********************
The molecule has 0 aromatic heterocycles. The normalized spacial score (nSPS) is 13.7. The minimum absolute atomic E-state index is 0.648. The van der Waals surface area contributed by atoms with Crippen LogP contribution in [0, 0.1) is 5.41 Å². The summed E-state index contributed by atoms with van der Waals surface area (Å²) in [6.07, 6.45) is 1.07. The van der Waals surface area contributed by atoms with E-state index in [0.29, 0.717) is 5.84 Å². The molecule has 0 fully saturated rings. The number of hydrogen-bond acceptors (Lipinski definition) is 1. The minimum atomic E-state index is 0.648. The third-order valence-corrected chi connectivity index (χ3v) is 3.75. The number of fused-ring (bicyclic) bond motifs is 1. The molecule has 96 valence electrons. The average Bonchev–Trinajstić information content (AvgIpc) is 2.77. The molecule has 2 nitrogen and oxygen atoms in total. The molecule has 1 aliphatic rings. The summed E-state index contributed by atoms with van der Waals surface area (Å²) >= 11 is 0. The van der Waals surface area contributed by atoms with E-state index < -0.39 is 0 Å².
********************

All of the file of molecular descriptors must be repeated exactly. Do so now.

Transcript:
The molecule has 0 aromatic heterocycles. The normalized spacial score (nSPS) is 13.7. The minimum absolute atomic E-state index is 0.648. The van der Waals surface area contributed by atoms with Crippen LogP contribution in [0, 0.1) is 5.41 Å². The summed E-state index contributed by atoms with van der Waals surface area (Å²) in [6.07, 6.45) is 1.07. The van der Waals surface area contributed by atoms with E-state index in [0.29, 0.717) is 5.84 Å². The molecule has 0 fully saturated rings. The number of hydrogen-bond acceptors (Lipinski definition) is 1. The minimum atomic E-state index is 0.648. The third-order valence-corrected chi connectivity index (χ3v) is 3.75. The number of fused-ring (bicyclic) bond motifs is 1. The molecule has 96 valence electrons. The average Bonchev–Trinajstić information content (AvgIpc) is 2.77. The molecule has 2 nitrogen and oxygen atoms in total. The molecule has 1 aliphatic rings. The summed E-state index contributed by atoms with van der Waals surface area (Å²) >= 11 is 0. The van der Waals surface area contributed by atoms with E-state index < -0.39 is 0 Å².